during its sale of iPhones, iPads and other Devices to consumers, and during its installation of the iOS 4 operating system on older Devices through what it told users were software upgrades. 187. Apple was negligent in making the omissions because it should have known

that whether their every movements would be tracked, recorded and stored for later use was material to consumers. 188. Apple, in making that omission intended, or expected, that Plaintiffs and U.S.

Class members would rely on the omission. 189. Plaintiffs justifiably relied on Apple s omissions about its tracking of

purchasers, and would not have purchased Apple s products but for the omissions. 190. Indeed, Apple has recently stated that its collection of individual location data

was an unintentional bug in its operating systems. If it truly was a bug, then Plaintiffs being tracked was the result of Apple s negligence, in which case Apple s failure to tell Plaintiffs that they would be tracked was likewise negligent. Also, if true, then Plaintiffs could not have possibly authorized Apple to collect their individual location data because even Apple, the author of its own privacy Terms and Conditions, did not envision the individual location data tracking, storage or transmittal to Apple. 191. Plaintiffs were damaged in amounts equal to the prices they paid for Apple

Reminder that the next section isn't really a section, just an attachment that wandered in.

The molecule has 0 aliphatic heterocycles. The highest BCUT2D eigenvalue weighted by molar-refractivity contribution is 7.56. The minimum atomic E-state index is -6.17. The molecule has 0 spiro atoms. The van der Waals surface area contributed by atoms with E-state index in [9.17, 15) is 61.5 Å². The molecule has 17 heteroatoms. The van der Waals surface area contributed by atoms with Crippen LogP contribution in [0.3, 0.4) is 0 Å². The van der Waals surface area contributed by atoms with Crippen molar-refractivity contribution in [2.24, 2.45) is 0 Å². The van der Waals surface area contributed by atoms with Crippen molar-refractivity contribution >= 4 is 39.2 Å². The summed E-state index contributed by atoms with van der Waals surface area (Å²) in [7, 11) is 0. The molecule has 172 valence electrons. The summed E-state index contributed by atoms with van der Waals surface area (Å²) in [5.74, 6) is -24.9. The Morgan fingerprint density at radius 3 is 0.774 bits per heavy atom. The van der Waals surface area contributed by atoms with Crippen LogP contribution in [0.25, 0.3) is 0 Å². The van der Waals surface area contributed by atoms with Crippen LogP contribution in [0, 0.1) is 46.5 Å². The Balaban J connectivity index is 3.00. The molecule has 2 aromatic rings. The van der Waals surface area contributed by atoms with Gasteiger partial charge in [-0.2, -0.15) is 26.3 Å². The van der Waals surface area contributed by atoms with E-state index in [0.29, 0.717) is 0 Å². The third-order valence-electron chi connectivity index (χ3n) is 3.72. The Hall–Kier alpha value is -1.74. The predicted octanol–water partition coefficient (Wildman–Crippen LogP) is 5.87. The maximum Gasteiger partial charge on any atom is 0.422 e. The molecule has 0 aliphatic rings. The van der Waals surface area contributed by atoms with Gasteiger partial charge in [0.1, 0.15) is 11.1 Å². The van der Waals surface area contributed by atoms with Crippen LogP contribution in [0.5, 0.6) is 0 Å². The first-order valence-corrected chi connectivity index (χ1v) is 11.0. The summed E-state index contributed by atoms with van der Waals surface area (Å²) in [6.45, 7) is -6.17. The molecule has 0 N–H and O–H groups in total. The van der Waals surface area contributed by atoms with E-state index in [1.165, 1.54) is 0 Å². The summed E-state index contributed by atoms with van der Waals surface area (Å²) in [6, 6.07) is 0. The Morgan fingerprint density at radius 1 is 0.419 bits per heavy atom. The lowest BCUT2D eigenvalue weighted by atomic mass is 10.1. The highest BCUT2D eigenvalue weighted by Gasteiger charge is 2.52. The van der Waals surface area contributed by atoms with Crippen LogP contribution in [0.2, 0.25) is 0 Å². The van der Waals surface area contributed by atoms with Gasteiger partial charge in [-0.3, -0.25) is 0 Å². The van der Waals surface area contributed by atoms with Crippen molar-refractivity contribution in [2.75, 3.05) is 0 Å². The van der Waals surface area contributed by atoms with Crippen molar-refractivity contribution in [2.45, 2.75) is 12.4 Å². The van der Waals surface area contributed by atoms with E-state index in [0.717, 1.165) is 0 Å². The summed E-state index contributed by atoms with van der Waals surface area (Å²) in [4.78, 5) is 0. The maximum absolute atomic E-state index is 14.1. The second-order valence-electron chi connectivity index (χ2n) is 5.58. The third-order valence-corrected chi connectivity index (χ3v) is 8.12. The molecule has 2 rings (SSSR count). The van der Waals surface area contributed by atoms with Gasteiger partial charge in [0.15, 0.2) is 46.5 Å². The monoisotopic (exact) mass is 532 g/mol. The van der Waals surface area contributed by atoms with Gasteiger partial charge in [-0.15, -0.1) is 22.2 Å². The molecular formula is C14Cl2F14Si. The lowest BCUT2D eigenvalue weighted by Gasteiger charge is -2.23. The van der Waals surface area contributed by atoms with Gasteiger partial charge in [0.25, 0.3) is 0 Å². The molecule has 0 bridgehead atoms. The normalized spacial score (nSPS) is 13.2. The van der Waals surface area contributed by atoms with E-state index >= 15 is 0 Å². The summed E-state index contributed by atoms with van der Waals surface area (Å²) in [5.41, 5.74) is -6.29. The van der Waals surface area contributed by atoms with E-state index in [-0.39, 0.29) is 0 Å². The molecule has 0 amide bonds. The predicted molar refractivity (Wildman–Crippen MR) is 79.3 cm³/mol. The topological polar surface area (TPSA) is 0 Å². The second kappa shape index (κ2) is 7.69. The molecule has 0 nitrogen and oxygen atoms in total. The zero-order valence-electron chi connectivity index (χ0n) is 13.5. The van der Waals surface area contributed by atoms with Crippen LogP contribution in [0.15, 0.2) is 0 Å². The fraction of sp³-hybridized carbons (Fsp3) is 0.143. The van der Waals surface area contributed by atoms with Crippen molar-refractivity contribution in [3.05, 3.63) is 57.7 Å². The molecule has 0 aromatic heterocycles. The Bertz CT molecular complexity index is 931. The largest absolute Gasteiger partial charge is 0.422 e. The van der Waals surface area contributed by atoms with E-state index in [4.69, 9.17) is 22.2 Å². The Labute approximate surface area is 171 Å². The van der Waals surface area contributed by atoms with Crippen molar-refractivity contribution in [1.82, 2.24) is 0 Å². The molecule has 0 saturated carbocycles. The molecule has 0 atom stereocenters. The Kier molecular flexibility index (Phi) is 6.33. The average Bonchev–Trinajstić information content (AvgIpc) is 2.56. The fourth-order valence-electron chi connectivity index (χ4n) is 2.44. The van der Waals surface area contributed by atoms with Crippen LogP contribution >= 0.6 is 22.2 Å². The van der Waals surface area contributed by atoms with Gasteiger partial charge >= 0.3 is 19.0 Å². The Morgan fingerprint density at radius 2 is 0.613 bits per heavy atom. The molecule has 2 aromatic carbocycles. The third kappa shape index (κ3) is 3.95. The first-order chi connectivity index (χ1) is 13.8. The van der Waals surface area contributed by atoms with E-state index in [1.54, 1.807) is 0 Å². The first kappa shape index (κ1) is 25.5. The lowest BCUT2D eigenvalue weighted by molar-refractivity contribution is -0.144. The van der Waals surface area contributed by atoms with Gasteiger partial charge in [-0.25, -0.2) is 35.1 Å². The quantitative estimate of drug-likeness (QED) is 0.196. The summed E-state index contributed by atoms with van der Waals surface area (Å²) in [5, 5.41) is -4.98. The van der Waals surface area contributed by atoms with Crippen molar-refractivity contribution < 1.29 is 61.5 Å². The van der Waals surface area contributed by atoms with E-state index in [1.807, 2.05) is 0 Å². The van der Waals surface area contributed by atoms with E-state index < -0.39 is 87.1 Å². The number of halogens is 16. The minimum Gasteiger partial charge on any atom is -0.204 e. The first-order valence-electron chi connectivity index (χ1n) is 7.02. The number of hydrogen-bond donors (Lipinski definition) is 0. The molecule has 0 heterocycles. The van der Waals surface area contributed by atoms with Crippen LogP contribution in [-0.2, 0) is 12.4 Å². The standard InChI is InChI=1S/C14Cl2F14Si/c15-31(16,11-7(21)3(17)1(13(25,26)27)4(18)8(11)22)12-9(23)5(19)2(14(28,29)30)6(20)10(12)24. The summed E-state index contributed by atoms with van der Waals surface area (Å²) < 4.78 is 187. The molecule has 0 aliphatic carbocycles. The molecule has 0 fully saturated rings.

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Devices and products. 192. Apple s omissions were material and directly and proximately caused

ordinary consumers acting reasonably, Plaintiffs and U.S. Class members included, to buy the iPhone and iPad products, and other Devices. Without Apple s omissions of the material fact that users location data would be collected, the products would not have been purchased, and Plaintiffs would not have suffered damages. 193. Plaintiffs seek punitive damages from Apple. COUNT XII (U.S. Class Only: Unjust Enrichment, Money Had and Received) 194. Plaintiffs re-allege and incorporate by reference the allegations contained in

the paragraphs above, and those that come after as if fully set forth here. 195. Unjust enrichment results from a transfer that is ineffective to conclusively